Championship

Mercurial Bamford the man to fix Bielsa's Roofe problem

 • by Jon Mackenzie
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A throw-in. Stuart Dallas takes it. Dallas to Kalvin Phillips. Back to Dallas. Dallas to Jack Harrison. Harrison’s back heel finds Dallas again. Dallas lays Harrison through. Harrison takes a touch to set himself and angles the ball into the box.

Kemar Roofe runs on to it and hits it first time. It flies past the onrushing Kelle Roos and into the far corner of the Derby goal.

This is football, Marcelo Bielsa style. It gives Leeds United a 1-0 advantage over Derby County in the Championship play-off semi-final ahead of the return leg at Elland Road on Wednesday.

As things stand, the stage seems set for a play-off final and a glorious return to the top tier of English football.

But when the curtains are drawn on Wednesday night, there will be a notable omission. Roofe, the goal scorer on Saturday, will be absent from the field, laid low with a calf injury picked up during his appearance.

As luck would have it, Roofe’s probable replacement for the second leg has just returned from a two-match suspension picked up in the penultimate game of the season against Aston Villa. This campaign, Patrick Bamford has been in and out of the Leeds squad with injuries blighting his first season at the club.

In that time, he has become something of a persona non grata, a late goal at Bolton Wanderers and a brace against Preston North End doing very little to atone for a number of notable misses elsewhere.

But are Leeds fans right to be wary of going into their most important two games of the season with Bamford up front in place of the preferred Roofe?

It might surprise the fan base at Elland Road to learn that Bamford’s underlying figures are quietly impressive. In almost every case, his production shades out Roofe’s.

This even extends, they might be surprised to learn, into the area of goal scoring, where Bamford has scored 0.59 goals per 90 minutes compared to his teammate’s 0.53. With more minutes under his belt, Roofe has 15 league goals to Bamford’s 10.

Elsewhere on the pitch, Bamford’s all-around figures are generally good and show him to be more of a complete forward than an out-and-out striker.

He is more involved in build-up play more than Roofe—making 10.97 passes per 90 minutes compared to Roofe’s 9.72—and is a much more effective presser in the attacking third—with Roofe only managing 0.25 possessions per 90 minutes where Bamford is making an impressive 0.79.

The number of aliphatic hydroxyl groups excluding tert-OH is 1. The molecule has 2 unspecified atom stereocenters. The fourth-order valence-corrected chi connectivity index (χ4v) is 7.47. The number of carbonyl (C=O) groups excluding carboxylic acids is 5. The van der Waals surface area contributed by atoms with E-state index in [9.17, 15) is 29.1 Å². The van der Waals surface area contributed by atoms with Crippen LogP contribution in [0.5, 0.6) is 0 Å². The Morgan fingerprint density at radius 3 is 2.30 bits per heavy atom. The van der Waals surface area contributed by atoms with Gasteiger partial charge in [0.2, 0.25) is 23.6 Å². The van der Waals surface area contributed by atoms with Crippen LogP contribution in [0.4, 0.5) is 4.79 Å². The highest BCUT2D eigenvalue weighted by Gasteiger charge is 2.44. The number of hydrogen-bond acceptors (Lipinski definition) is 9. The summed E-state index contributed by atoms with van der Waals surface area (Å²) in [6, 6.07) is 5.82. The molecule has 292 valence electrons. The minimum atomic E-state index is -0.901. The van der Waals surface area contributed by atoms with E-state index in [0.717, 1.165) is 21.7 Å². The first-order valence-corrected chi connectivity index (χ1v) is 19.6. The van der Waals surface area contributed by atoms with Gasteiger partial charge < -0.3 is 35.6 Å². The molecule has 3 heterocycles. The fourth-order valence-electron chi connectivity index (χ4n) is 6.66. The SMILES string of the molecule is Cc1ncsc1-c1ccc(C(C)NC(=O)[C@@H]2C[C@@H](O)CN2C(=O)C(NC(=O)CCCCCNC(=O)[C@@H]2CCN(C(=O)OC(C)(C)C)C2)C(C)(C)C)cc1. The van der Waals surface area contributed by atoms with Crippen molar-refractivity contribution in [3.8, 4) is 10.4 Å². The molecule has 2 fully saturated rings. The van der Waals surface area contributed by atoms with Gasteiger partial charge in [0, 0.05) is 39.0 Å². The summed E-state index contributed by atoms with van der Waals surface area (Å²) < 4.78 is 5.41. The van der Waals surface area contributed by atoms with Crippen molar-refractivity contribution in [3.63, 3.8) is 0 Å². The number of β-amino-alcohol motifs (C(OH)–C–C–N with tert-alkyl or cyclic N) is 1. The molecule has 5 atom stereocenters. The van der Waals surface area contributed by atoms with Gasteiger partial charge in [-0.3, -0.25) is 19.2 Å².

On top of this, Bamford picks up more touches in the opposition box than Roofe with 7.93 touches per 90 minutes putting him well ahead of Roofe’s 5.88 touches per 90 minutes.

What this means is that, his woes in front of goal aside, Bamford is actually slightly better than Roofe at doing the things that don’t show up so well.

But goal scoring is obviously an important aspect of Bamford’s role. Leeds are not going to get to the Premier League through a good final third turnover numbers alone.

Drilling a little deeper into Bamford’s season, it becomes clear that his scoring problems have worsened through the course of the season. If you compare his player persona before and after April 6, you can see that there has been a decline in his play style which has seen him missing shots more often, missing the target more often and a reduction in his goalscoring.

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If you compare Bamford’s Persona with that of Norwich City’s Teemu Puuki, the league’s top scorer, you see that Bamford is way off his output compared to his counterpart. This difference is a likely explanation of why Leeds were unable to match Norwich and Sheffield United in the final games of the season.

But what does this mean for the play-offs? Well, there are two things to say.

Firstly, if you compare Bamford and Puuki over the course of the whole season, you can see that there is a much higher correlation in their styles than there has been in the last month.

That isn’t to say that Bamford will turn things around, of course. But he has shown himself to be up to the task of playing up front in the Championship this season. The Leeds fans will hope he can pull it out of the bag for the next two games.

Secondly, while Bamford’s goal scoring has been a disappointment this season, it has been accentuated by a lack of regular goals from elsewhere in Leeds’ attacking line up. Take Norwich again: if you aggregate their five highest scoring players, you get 68 league goals between them. For Leeds, the figure is only 54.

Bamford is a more well-rounded player per output when compared to Roofe. This no doubt stems from the fact that he likes to drop off the line of defence and help his teammates in the build-up phase. In a team that was scoring more from outside the centre forward position, this might be okay. For a team like Leeds who rely on goals from the striker, it is less ideal.

Leeds have the advantage going into the second leg of the Championship play-off semi-final against Derby. Without Roofe, though, they will be hoping that the right Bamford shows up.

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